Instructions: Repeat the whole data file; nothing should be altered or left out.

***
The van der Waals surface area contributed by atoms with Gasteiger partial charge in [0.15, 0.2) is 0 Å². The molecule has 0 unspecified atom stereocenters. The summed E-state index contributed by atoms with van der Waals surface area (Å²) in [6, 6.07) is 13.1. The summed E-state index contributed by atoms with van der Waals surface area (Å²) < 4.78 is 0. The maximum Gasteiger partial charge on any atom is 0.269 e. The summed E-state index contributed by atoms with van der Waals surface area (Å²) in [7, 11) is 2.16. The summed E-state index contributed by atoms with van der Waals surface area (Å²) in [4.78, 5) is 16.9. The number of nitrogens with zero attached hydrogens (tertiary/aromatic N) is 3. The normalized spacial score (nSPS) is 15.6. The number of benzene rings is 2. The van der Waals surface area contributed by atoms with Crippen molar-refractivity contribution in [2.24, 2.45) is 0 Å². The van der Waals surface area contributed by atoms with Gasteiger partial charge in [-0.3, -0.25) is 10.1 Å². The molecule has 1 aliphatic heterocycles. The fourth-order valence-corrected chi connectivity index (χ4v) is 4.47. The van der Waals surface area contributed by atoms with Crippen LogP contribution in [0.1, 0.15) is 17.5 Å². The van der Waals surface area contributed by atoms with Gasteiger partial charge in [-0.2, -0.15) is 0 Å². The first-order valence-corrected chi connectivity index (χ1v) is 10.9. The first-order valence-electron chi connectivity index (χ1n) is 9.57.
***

The van der Waals surface area contributed by atoms with Gasteiger partial charge in [0.15, 0.2) is 0 Å². The molecule has 0 unspecified atom stereocenters. The summed E-state index contributed by atoms with van der Waals surface area (Å²) in [6, 6.07) is 13.1. The summed E-state index contributed by atoms with van der Waals surface area (Å²) < 4.78 is 0. The maximum Gasteiger partial charge on any atom is 0.269 e. The summed E-state index contributed by atoms with van der Waals surface area (Å²) in [7, 11) is 2.16. The summed E-state index contributed by atoms with van der Waals surface area (Å²) in [4.78, 5) is 16.9. The number of nitrogens with zero attached hydrogens (tertiary/aromatic N) is 3. The normalized spacial score (nSPS) is 15.6. The number of benzene rings is 2. The van der Waals surface area contributed by atoms with Crippen molar-refractivity contribution in [2.24, 2.45) is 0 Å². The van der Waals surface area contributed by atoms with Gasteiger partial charge in [-0.3, -0.25) is 10.1 Å². The molecule has 1 aliphatic heterocycles. The fourth-order valence-corrected chi connectivity index (χ4v) is 4.47. The van der Waals surface area contributed by atoms with Crippen LogP contribution in [0.1, 0.15) is 17.5 Å². The van der Waals surface area contributed by atoms with Gasteiger partial charge in [-0.2, -0.15) is 0 Å². The first-order valence-corrected chi connectivity index (χ1v) is 10.9. The first-order valence-electron chi connectivity index (χ1n) is 9.57.